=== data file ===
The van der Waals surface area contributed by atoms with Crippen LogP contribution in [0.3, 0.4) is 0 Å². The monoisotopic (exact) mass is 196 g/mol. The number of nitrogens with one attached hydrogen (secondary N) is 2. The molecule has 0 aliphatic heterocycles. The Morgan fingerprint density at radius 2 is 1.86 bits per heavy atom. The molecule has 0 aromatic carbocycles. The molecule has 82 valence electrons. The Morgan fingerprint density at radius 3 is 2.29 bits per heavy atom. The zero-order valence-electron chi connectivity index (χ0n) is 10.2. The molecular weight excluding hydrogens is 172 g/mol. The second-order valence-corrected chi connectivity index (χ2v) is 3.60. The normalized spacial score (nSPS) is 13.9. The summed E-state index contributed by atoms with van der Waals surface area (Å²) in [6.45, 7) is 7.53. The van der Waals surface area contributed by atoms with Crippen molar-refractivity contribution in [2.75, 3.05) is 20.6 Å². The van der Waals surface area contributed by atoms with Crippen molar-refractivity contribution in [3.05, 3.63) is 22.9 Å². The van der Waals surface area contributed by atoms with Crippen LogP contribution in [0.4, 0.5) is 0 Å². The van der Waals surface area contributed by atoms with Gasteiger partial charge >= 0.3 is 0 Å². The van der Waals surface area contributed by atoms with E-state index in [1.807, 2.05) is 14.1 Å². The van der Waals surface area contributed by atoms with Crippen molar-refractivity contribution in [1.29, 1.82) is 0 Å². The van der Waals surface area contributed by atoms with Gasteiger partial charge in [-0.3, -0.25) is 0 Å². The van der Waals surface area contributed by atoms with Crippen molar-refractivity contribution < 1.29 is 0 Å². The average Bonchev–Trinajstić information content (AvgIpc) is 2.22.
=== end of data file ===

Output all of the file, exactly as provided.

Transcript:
The van der Waals surface area contributed by atoms with Crippen LogP contribution in [0.3, 0.4) is 0 Å². The monoisotopic (exact) mass is 196 g/mol. The number of nitrogens with one attached hydrogen (secondary N) is 2. The molecule has 0 aliphatic heterocycles. The Morgan fingerprint density at radius 2 is 1.86 bits per heavy atom. The molecule has 0 aromatic carbocycles. The molecule has 82 valence electrons. The Morgan fingerprint density at radius 3 is 2.29 bits per heavy atom. The zero-order valence-electron chi connectivity index (χ0n) is 10.2. The molecular weight excluding hydrogens is 172 g/mol. The second-order valence-corrected chi connectivity index (χ2v) is 3.60. The normalized spacial score (nSPS) is 13.9. The summed E-state index contributed by atoms with van der Waals surface area (Å²) in [6.45, 7) is 7.53. The van der Waals surface area contributed by atoms with Crippen molar-refractivity contribution in [2.75, 3.05) is 20.6 Å². The van der Waals surface area contributed by atoms with Crippen molar-refractivity contribution in [3.05, 3.63) is 22.9 Å². The van der Waals surface area contributed by atoms with Crippen LogP contribution in [0.4, 0.5) is 0 Å². The van der Waals surface area contributed by atoms with Gasteiger partial charge >= 0.3 is 0 Å². The van der Waals surface area contributed by atoms with E-state index in [1.807, 2.05) is 14.1 Å². The van der Waals surface area contributed by atoms with Crippen molar-refractivity contribution in [1.29, 1.82) is 0 Å². The van der Waals surface area contributed by atoms with Gasteiger partial charge in [-0.3, -0.25) is 0 Å². The van der Waals surface area contributed by atoms with Crippen molar-refractivity contribution < 1.29 is 0 Å². The average Bonchev–Trinajstić information content (AvgIpc) is 2.22.